why technologies fail

Boingboing’s Maggie Koerth-Baker has written a fine column for the New York Times Magazine called ‘↑Why your car isn’t electric,’ investigating the question ↑why some technologies fail, and others succeed. For a deeper understanding of the matter at hand and and the examples used, I recommend Pinch & Bijker 1984 and Pfaffenberger 1992. PFAFFENBERGER, BRYAN. 1992. Technological Dramas. Science, Technology, & Human Values 17(3): 282-312. PINCH, TREVOR J. UND WIEBE E. BIJKER. 1984. The social construction of facts and artefacts: Or how the sociology of science and the sociology of technology might benefit each other. Social Studies of Science 14(3): … Continue reading

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what is that?

zeph’s pop culture quiz #45 What is the large mechanical contraption in the picture everybody is staring at? In which movie does it appear and what does it do within the plot of that movie?     Just leave a comment with your educated guess—you can ask for additional hints, too. [Leaving a comment is easy; just click the ‘Leave a comment’ at the end of the post and fill in the form. If it’s the first time you post a comment, it will be held for moderation. But I am constantly checking, and once I’ve approved a comment, your … Continue reading

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harper goff’s nautilus

Just recently we heard that ↵the mash still is safe and sound at the Smithsonian—now there’s even more comforting news. The original model of ↵Captain Nemo’s submarine ‘Nautilus’ designed by ↑Harper Goff and used in ‘↑20,000 Leagues Under The Sea‘ by Richard Fleischer (1954) is kept intact ↑at the Disney Archives. FLEISCHER, RICHARD. 1954. 20,000 leagues under the sea [motion picture]. Burbank: Buena Vista Distribution. via ↑entry at ↑clockworker … Continue reading

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the mash still

After the ↵infamous Stim-U-Lax [and after just recently having spoken of ↵wonderful contraptions] here’s another piece of weird technology from ↑M*A*S*H: ↑the still! Following the end of production on M*A*S*H in January of 1983, 20th Century-Fox donated the O.R. set and the Swamp set to the Smithsonian Institution in Washington, D.C. Included was the still. An exhibition was held at the National Museum of American History from July of 1983 to January of 1985. When the exhibition closed, the sets were packed up and placed in storage. The still is likely in a box somewhere in a warehouse. ↑still via … Continue reading

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wonderful lego contraption

  Lego of course is predestined for constructing ↑Rube Goldberg machines, and there are quite some fine specimen in existence, but ↑Akiyuky‘s beautiful creation ↑featured at gizmodo is as fantastic as it is gigantic. [There are bigger ones, but they are built by teams, like ↑the world record one.] via PH @ fb—tnx! … Continue reading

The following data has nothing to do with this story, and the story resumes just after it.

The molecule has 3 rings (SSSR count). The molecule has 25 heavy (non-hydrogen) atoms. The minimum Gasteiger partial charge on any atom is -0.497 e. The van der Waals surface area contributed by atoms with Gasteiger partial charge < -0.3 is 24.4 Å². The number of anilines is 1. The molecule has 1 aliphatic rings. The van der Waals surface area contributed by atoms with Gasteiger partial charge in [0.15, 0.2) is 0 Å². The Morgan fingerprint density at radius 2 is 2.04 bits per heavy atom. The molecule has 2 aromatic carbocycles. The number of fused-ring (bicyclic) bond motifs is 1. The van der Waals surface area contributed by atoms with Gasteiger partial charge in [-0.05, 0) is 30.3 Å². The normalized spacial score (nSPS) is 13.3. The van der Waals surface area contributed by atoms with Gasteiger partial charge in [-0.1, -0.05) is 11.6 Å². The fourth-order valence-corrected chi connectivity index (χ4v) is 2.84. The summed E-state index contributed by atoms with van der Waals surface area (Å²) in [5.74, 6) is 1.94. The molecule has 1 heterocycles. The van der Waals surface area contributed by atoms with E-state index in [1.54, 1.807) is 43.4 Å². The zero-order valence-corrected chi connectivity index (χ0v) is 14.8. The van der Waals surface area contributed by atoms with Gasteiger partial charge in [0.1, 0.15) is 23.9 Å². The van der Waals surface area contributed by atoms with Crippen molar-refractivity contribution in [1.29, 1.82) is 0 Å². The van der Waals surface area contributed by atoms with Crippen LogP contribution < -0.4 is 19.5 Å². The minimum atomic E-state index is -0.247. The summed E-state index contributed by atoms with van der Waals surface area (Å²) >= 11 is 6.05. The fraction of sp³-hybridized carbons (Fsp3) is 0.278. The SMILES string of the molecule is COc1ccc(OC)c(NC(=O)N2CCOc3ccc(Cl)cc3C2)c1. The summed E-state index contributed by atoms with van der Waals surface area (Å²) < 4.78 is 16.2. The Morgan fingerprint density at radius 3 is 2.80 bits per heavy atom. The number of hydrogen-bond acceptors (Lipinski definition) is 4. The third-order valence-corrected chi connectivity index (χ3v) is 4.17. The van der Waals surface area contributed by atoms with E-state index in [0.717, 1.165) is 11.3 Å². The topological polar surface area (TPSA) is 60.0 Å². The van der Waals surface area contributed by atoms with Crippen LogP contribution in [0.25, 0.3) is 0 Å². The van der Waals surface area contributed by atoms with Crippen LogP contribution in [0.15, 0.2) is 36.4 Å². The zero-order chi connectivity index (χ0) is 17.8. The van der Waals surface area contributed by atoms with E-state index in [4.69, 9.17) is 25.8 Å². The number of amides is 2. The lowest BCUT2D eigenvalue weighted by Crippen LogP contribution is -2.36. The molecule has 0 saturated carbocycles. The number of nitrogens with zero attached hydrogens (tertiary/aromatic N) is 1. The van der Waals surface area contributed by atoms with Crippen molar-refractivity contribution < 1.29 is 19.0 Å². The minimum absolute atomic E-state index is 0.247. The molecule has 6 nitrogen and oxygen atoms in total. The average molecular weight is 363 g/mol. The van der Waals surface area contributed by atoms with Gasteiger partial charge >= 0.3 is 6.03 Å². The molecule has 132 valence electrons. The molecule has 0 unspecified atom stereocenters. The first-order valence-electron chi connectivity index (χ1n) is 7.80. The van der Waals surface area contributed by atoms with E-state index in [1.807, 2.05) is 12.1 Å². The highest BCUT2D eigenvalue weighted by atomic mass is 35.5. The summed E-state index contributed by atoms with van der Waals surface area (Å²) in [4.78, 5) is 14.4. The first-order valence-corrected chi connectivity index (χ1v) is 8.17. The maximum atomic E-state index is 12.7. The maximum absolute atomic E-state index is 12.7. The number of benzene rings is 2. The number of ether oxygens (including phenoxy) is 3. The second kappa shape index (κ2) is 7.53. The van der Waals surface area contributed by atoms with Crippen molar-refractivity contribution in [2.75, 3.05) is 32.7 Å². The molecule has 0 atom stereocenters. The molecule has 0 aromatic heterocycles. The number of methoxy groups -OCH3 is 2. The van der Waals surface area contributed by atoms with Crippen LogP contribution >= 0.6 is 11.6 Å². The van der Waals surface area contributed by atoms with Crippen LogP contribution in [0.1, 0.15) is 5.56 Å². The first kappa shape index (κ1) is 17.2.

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tommy flowers’ diary

At least parts of the personal diary of ↑Thomas Harold Flowers (1905-1998) soon will be on display at ↑The National Museum of Computing (TNMOC) at Bletchley Park, ↑reported the BBC two days ago. Flowers was crucial in constructing ↑Colossus—for the whole story see Randell 1980 and the excellent book edited by Jack Copeland (2006) including texts by Flowers himself (2006 [1998]a, b).     The story of the Colossi—all in all ten of them were at work at Bletchley until the end of the war—not only illustrates the outstanding relevance of electronic computing technology, but is also an example for … Continue reading

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engine john’s goggles

Just last week I had my students discuss in class Alex ‘↑Rex‘ ↑Golub‘s excellent ethnography-based article ‘↓Being in the World (of Warcraft)‘ (2010). One of the points Rex powerfully makes is that it isn’t ever more realistic (or: naturalistic) graphics and supposedly intuitive interfaces that guarantee deep immersion into computer games and so-called ‘virtual worlds,’ but social relationships (a point that I do second fully). Hence the vision of ↑VR pioneers/evangelists like ↑Jaron Lanier and the prospects fostered by cyberpunk were somewhat misleading: No sooner had text only worlds blossomed before it appeared they would be replaced by immersive “virtual … Continue reading

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difference engine day

From the ↑Charles Babbage biography at ↑The MacTutor History of Mathematics archive (University of St Andrews, Scotland): Babbage is without doubt the originator of the concepts behind the present day computer. The computation of logarithms had made him aware of the inaccuracy of human calculation around 1812. He wrote in [C Babbage, Passages from the life of a philosopher (London, 1864).]:-     … I was sitting in the rooms of the Analytical Society, at Cambridge, my head leaning forward on the table in a kind of dreamy mood, with a table of logarithms lying open before me. Another member, … Continue reading

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fun times ahead

According to Kaspersky ↵Stuxnet has ↑an heir. Here are two snippets from Wired’s report on it—mind the rhetorics: “It’s pretty fantastic and incredible in complexity,” said Alexander Gostev, chief security expert at Kaspersky Lab. [...]     “It took us half-a-year to analyze Stuxnet,” he said. “This is 20-times more complicated. It will take us 10 years to fully understand everything.” To my cyberpunk-infested mind this sounds as if some mysterious AI has written the thing, maybe even ↵Colossus himself … And if ↑this is true as well, there for sure are fun times ahead. … Continue reading

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